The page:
Overcrowding rises again at County-USC Medical Center
Dangerous levels of emergency room overcrowding jumped again at Los Angeles County’s flagship public hospital during August, officials said Tuesday.
Conditions in Los Angeles County-USC Medical Center’s emergency room were overcrowded for about 98% of the month, according to a report presented to the supervisors Tuesday. Especially troubling was the near doubling of time the hospital faced “dangerous overcrowding,” from about 34% in July to about 65% in August.
Wait time in the emergency room also rose. In August, adults waited an average of 12 hours and 29 minutes from the time they were triaged until they were either admitted to the hospital or discharged, up from a wait time of 11 hours and 11 minutes during the month of July.
Los Angeles County Supervisor Gloria Molina expressed intense dissatisfaction at the conditions at County-USC, which is located in her district. She also criticized county officials' handling of the situation.
“One of the biggest dangers is to take a state-of-the-art hospital that we have and look for every nook and cranny to shove a patient into,” Molina said. “These are not temporary overcrowding situations. It’s an escalation that keeps moving."
Overcrowding at County-USC got so bad in recent months that federal officials at one point threatened to revoke Medicare funding because of an overcrowding-related issue.
Carol Meyer, chief network officer for the county Department of Health Services, which runs County-USC, said the hospital has taken many steps to relieve the overcrowding. But patient demand has increased as the hospital gave up 27% of its beds in 2008 when it moved to an earthquake-resilient building.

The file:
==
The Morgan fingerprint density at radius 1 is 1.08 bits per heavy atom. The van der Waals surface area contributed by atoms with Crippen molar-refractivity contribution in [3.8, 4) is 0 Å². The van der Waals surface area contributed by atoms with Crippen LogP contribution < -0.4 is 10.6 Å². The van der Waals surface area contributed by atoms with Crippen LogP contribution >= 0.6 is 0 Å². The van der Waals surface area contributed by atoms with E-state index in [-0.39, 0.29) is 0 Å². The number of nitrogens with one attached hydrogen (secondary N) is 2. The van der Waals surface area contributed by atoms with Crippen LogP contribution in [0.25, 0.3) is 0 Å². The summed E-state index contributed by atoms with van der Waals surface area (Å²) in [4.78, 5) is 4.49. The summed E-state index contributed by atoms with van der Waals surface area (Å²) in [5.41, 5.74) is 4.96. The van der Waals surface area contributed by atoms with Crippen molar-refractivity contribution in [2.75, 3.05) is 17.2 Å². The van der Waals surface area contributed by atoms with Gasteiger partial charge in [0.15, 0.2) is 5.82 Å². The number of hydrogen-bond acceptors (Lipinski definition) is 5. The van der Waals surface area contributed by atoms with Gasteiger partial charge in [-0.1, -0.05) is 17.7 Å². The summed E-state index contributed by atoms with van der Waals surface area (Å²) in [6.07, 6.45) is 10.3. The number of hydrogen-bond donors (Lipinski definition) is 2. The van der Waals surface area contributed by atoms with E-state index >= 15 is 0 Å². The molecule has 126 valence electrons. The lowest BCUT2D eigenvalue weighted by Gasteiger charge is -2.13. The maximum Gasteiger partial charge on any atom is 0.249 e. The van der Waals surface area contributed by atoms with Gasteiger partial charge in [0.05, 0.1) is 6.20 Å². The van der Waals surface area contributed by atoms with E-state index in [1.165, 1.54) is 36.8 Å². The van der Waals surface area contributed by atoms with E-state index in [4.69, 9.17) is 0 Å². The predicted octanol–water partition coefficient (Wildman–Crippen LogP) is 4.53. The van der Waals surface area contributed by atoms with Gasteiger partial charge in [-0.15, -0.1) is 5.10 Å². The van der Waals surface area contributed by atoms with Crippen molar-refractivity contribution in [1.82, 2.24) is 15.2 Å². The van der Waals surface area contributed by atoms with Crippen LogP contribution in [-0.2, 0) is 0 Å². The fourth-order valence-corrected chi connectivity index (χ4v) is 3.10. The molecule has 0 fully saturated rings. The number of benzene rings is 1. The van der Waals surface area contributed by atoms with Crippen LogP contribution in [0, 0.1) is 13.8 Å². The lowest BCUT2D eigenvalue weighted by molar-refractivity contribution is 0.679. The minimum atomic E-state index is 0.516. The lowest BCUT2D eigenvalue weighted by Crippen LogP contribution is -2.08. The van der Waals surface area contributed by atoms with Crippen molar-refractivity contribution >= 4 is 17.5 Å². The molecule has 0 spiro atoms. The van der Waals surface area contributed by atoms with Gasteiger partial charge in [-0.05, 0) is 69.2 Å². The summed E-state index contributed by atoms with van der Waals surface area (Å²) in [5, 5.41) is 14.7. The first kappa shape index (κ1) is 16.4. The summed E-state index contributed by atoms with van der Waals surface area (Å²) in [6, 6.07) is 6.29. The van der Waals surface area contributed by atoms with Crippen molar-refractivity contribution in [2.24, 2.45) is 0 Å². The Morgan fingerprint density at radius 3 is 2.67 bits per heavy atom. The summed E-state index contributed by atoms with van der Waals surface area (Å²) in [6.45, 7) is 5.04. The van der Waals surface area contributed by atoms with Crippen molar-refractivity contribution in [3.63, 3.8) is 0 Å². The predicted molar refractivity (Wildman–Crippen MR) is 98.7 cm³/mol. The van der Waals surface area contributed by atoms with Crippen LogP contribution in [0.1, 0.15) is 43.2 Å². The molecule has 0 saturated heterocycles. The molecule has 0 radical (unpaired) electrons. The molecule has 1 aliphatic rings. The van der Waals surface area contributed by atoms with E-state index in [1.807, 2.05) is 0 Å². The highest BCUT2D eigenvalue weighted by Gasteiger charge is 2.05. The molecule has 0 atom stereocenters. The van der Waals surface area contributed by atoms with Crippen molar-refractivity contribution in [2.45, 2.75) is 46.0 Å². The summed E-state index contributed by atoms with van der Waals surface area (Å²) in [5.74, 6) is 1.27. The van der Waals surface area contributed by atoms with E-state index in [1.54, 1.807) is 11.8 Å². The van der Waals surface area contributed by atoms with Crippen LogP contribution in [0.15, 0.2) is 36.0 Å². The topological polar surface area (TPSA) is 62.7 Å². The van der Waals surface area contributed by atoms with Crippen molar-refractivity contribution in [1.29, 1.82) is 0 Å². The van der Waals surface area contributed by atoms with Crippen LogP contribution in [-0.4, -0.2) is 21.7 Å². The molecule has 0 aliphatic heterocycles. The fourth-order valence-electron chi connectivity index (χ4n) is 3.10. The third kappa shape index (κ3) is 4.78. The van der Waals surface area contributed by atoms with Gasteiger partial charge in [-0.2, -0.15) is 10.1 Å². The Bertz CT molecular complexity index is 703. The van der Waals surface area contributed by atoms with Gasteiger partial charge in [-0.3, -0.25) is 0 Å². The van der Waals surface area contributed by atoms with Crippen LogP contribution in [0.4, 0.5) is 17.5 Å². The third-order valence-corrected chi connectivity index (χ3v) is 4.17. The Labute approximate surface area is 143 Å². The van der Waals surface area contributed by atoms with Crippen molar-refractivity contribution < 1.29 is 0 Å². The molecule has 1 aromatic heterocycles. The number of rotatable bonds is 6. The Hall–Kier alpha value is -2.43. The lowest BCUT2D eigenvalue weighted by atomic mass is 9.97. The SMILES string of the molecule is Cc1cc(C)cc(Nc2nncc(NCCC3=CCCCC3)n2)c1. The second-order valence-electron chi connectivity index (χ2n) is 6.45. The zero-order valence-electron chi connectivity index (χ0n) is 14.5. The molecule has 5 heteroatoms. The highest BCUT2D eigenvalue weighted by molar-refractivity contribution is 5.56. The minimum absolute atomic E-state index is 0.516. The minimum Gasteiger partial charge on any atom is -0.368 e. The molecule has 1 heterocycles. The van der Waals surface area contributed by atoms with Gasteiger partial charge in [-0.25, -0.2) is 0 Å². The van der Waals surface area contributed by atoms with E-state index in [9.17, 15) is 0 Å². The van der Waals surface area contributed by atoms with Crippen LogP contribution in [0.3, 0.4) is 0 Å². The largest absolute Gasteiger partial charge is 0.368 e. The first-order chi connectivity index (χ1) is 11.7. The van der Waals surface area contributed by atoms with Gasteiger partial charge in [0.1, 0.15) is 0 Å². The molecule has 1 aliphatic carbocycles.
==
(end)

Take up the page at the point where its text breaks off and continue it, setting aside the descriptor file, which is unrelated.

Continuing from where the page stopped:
Meyer said the hospital has transferred some physicians and nurse practitioners from the back of the emergency room to the front, meaning that patients just entering the hospital are getting medical screening examinations quicker, from a median time of 4 hours in early August to a median time of 1 hour, 15 minutes by the end of the month.
But that change has drained away staff from the emergency room area where patients are treated, resulting in longer delays there, Meyer said. In addition, because patients are seeing a nurse practitioner or doctor earlier at the emergency room, they’re less likely to be discouraged by the long wait and to leave before seeing a doctor.
“People aren’t leaving –- a doctor has touched them,” Meyer said. “It’s less discouraging” for the patients.
In effect, the hospital has pushed the bottleneck in the emergency room further along.
“It’s like a big balloon. You fix one end, and it pops out at the other end,” Meyer said.
Meyer said officials are moving toward hiring more temporary and eventually permanent staff to keep the emergency room flowing. Efforts are also underway to pay even more private hospitals to care for uninsured patients that arrive at County-USC.
California law requires that county governments provide care for the poor and indigent.
Uninsured poor people who don’t qualify for existing federal or state government insurance programs often head to public hospitals. The county has a program that offers care to patients at a free or discounted rate, depending on their ability to pay.
-- Rong-Gong Lin II at the Los Angeles County Hall of Administration